Effects of Food Aid Reform
Since the proposed changes to the US system of food aid, many have voiced concerns about the shift away from domestic agriculture and towards local food supplies in developing countries. But how will food aid reform affect US shipping and agriculture?
Devex journalist, John Alliage Morales, reports after the US Agency for International Development (USAID) Administrator Rajiv Shah testified before the Senate Appropriations Subcommittee on State and Foreign Operations held May 7, 2013. Shah defended President Obama’s proposal to reform the $1.5 million US Food Aid Program: it would only affect about 300 employees in the shipping industry and 0.2 percent of American agricultural exports.
The six-decade old food aid program was designed primarily to help American farmers by purchasing their surplus, and American shipping companies by requiring at least 75 percent of the goods to be transported to countries in need on U.S.-flagged vessels.
Under Obama’s proposal for fiscal year 2014, the government would still buy food from farmers, but only up to 55 percent of the total, allowing the USAID to source the remaining 45 percent from local or regional markets closer to the crisis areas. USAID estimates that the $1.8-billion new program could reach an additional four million people simply by freeing up money spent on shipping and other costs.
Responding to queries from senators on the reform’s impact to local agriculture, Shah said: “We think the net change would be close to 0.2 percent of total value of U.S. agriculture export.”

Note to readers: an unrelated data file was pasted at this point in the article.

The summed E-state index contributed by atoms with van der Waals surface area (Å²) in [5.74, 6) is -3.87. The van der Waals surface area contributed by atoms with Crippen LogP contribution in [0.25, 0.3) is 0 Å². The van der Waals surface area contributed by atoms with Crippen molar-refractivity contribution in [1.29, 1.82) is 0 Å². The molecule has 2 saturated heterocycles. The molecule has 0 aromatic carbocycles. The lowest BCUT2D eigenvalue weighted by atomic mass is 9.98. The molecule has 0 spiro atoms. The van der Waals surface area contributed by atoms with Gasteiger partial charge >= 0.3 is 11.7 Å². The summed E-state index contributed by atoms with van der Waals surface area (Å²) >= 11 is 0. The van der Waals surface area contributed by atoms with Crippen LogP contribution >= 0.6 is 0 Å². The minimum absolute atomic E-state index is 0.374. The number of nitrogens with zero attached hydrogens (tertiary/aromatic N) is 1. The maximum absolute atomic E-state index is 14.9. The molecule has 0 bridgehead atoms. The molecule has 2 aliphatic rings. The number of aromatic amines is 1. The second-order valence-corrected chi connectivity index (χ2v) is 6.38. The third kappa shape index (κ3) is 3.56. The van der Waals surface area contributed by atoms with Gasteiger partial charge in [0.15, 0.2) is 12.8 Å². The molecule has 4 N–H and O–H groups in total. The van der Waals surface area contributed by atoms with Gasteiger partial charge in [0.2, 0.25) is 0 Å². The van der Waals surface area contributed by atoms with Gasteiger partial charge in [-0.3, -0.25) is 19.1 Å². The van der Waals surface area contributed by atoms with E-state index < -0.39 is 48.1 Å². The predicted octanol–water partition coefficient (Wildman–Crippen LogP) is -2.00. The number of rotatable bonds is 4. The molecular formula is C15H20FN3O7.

“There are other sources of market demand,” added the USAID chief, who stressed that it is “inaccurate” to say that no one will buy the agricultural produce that would no longer be purchased by the government.
Ten years ago, USAID bought and shipped 5.5 million metric tons of food, but today this figure is down to 1.8 million metric tons. In addition, shipping costs have tripled over the same period of time, eating away about 25 percent of the budget, which could have been used to buy more food.
Shah noted that if the reform is approved by Congress, only about eight to ten ships or about 300 employees of the shipping industry will no longer benefit from the food aid program. That accounts for 0.2 percent of the total 15,000 workers in the American maritime shipping sector, he added.
“Of course, we expect that those ships will have other business activities, some of which will come from Department of Defense, some of which will come from elsewhere that they can pursue,” the official said.
– Maria Caluag
Photo: US News